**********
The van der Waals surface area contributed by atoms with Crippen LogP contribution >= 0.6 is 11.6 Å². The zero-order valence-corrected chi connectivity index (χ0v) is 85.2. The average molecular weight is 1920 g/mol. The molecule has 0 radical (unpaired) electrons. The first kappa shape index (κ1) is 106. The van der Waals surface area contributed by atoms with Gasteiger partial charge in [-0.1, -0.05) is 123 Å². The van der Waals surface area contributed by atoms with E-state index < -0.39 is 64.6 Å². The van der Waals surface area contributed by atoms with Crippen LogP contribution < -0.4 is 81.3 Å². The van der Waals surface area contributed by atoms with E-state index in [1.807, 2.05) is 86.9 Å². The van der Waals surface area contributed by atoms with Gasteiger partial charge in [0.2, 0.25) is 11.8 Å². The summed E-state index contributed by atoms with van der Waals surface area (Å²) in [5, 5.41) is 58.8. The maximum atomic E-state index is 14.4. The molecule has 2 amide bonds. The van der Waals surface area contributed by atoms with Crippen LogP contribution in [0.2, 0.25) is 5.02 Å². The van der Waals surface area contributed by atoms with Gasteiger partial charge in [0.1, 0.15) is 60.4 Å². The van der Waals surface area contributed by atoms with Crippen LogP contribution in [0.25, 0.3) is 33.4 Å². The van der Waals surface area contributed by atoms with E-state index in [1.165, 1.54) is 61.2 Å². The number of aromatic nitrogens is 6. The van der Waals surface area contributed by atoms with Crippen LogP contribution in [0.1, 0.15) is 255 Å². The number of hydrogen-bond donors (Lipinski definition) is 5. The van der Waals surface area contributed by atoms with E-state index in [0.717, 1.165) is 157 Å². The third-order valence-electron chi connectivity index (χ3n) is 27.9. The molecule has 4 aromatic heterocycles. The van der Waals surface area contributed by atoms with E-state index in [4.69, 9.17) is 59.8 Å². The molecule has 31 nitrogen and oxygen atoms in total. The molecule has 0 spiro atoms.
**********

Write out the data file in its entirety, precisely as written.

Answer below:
The van der Waals surface area contributed by atoms with Crippen LogP contribution >= 0.6 is 11.6 Å². The zero-order valence-corrected chi connectivity index (χ0v) is 85.2. The average molecular weight is 1920 g/mol. The molecule has 0 radical (unpaired) electrons. The first kappa shape index (κ1) is 106. The van der Waals surface area contributed by atoms with Gasteiger partial charge in [-0.1, -0.05) is 123 Å². The van der Waals surface area contributed by atoms with E-state index < -0.39 is 64.6 Å². The van der Waals surface area contributed by atoms with Crippen LogP contribution < -0.4 is 81.3 Å². The van der Waals surface area contributed by atoms with E-state index in [1.807, 2.05) is 86.9 Å². The van der Waals surface area contributed by atoms with Gasteiger partial charge in [0.2, 0.25) is 11.8 Å². The summed E-state index contributed by atoms with van der Waals surface area (Å²) in [5, 5.41) is 58.8. The maximum atomic E-state index is 14.4. The molecule has 2 amide bonds. The van der Waals surface area contributed by atoms with Crippen LogP contribution in [0.2, 0.25) is 5.02 Å². The van der Waals surface area contributed by atoms with Gasteiger partial charge in [0.1, 0.15) is 60.4 Å². The van der Waals surface area contributed by atoms with Crippen LogP contribution in [0.25, 0.3) is 33.4 Å². The van der Waals surface area contributed by atoms with E-state index in [1.165, 1.54) is 61.2 Å². The number of aromatic nitrogens is 6. The van der Waals surface area contributed by atoms with Crippen LogP contribution in [0.1, 0.15) is 255 Å². The number of hydrogen-bond donors (Lipinski definition) is 5. The van der Waals surface area contributed by atoms with E-state index in [0.717, 1.165) is 157 Å². The third-order valence-electron chi connectivity index (χ3n) is 27.9. The molecule has 4 aromatic heterocycles. The van der Waals surface area contributed by atoms with E-state index in [4.69, 9.17) is 59.8 Å². The molecule has 31 nitrogen and oxygen atoms in total. The molecule has 0 spiro atoms.